# theme

Define a function or method that returns an integer greater than or equal to 0 given as a ** string ** and the remainder after dividing it by 3. This article uses Ruby, so it's a method.

However, no numerical value will be used. In other words, do not use numeric objects in the middle of processing. As a matter of course, the return value is also a character string.

I don't know if the built-in method has created a numeric object internally, so I'll assume that the code I wrote doesn't create a numeric object in the middle.

Let's name the method remainder_modulo_3. I'm not sure if the English is correct, but remainder is the remainder, and modulo 3 means "when divided by 3" [^ modulo 3].

[^ modulo3]: modulo 3 is said to be "3 as a law" in formal mathematical terms.

It should look like this:

p remainder_modulo_3("0")  # => "0"
p remainder_modulo_3("8")  # => "2"
p remainder_modulo_3("12") # => "0"
p remainder_modulo_3("22") # => "1"


# How to do it by hand

Before thinking about the program, how to do it manually.

For example, the remainder of 1234567 divided by 3 can be seen at a glance as 1. eh? What do you mean?

First, consider the remainder of the simpler 87 divided by three. You can do the division seriously, but there are more ways to skip it.

\begin{eqnarray}
87 &=& 8 \times 10 + 7 \\
&=& 8 \times (9 + 1) + 7 \\
&=& 8 \times 9 + 8 + 7
\end{eqnarray}


However, $8 \ times 9$ is a multiple of $9$, so it is divisible by $3$. Therefore, you can exclude $8 \ times 9$ and find the remainder of $8 + 7$ divided by $3$.

Since $8 + 7$ is $15$, it is divisible by $3$. The remainder is $0$.

Thinking in the same way, even a large number like 1234567

\begin{eqnarray}
1234567 &=& 1 \times (999999 + 1) + 2 \times (99999 + 1) + 3 \times (9999 + 1) + 4 \times (999 + 1) + 5 \times (99 + 1) + 6 \times (9 + 1) + 7 \\
&=& (Multiple of 9) + 1 + 2 + 3 + 4 + 5 + 6 + 7
\end{eqnarray}


Therefore, the remainder of $1 + 2 + 3 + 4 + 5 + 6 + 7$ divided by $3$ can be obtained.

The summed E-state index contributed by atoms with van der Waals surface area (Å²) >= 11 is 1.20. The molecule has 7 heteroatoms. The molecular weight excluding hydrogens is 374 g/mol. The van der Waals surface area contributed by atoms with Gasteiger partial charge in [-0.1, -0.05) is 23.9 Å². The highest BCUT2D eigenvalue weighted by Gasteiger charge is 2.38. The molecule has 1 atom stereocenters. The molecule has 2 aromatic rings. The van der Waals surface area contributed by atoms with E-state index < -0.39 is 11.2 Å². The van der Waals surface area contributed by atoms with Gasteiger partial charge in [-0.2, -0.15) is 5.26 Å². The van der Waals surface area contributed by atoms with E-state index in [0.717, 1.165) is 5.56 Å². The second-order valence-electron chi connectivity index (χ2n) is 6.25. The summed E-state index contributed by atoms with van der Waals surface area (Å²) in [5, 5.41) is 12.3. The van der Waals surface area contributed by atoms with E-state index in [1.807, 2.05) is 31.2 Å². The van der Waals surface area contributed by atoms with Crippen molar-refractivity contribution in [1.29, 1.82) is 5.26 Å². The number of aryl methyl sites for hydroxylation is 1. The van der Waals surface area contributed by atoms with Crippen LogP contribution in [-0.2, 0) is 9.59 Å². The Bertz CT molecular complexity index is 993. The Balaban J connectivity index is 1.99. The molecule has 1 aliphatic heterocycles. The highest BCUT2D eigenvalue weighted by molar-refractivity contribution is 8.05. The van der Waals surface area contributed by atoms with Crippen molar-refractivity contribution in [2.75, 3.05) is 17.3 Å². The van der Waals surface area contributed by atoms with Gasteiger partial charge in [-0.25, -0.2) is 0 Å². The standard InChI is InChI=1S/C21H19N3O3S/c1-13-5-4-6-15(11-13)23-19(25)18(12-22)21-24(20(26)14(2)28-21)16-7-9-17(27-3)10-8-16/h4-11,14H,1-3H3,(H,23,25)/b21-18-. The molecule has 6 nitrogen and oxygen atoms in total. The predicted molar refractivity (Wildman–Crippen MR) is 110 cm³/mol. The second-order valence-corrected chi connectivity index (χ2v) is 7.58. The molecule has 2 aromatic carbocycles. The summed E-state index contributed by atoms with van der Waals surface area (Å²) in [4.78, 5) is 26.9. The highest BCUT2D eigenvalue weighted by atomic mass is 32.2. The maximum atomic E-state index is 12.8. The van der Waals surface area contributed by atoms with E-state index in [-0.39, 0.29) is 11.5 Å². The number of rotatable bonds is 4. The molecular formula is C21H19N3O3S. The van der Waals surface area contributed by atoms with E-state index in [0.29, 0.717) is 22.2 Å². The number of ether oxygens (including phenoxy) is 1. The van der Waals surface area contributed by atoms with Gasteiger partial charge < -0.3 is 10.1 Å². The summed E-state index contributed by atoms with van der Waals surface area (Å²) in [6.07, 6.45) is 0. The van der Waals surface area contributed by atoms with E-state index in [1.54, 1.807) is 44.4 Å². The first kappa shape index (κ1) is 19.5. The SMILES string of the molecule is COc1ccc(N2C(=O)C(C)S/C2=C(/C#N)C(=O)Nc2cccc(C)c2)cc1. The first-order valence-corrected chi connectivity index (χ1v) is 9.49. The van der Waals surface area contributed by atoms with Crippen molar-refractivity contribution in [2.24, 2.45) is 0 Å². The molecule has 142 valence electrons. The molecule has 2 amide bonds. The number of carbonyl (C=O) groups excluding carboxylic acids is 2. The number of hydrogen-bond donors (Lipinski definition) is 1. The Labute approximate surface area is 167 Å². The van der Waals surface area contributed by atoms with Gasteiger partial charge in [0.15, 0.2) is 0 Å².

You don't have to seriously calculate $1 + 2 + 3 + 4 + 5 + 6 + 7$,

(1 + 2) + (3) + (4 + 5) + (6) + 7


Since you can see multiples of $3$, you can get $1$ by excluding these and finding the remainder of $7$ divided by $3$.

So what about numbers like $78932705$? Instead of this number

7 + 8 + 9 + 3 + 2 + 7 + 0 + 5


Of these numbers, $9$, $3$, and $0$ are multiples of $3$, so you can exclude them.

7 + 8 + 2 + 7 + 5


Just think about it. Also, considering $7 = 2 \ times 3 + 1$, $7$ was replaced with $1$, $8$ was replaced with $2$, and $5$ was replaced with $2$.

1 + 2 + 2 + 1 + 2


You just have to think about it. (The numbers that come out can only be 1 and 2)

Humans can take a quick look at this and combine $1$ with $2$ to make $3$ and exclude it, and the remainder is immediately apparent to be $2$. But how to do this programmatically?

After all sort

1 + 1 + 2 + 2 + 2


Then, it would be better to create the string " 11222 ".

After that, it seems that you should delete the character strings such as " 111 ", " 222 ", and " 12 ".

# code

I've done this:

def remainder_modulo_3(number)
s = number.delete("0369").tr("4578", "1212")
.chars.sort.join
.gsub(/(.)\1\1|1122|12/, "")
{"" => "0", "1" => "1", "11" => "2", "2" => "2", "22" => "1"}[s]
end


Gives an integer greater than or equal to 0 in the string and returns one of " 0 ", " 1 ", " 2 " in the string.

Let's give it a try:

1000000.times do |n|
puts n unless (n % 3).to_s == remainder_modulo_3(n.to_s)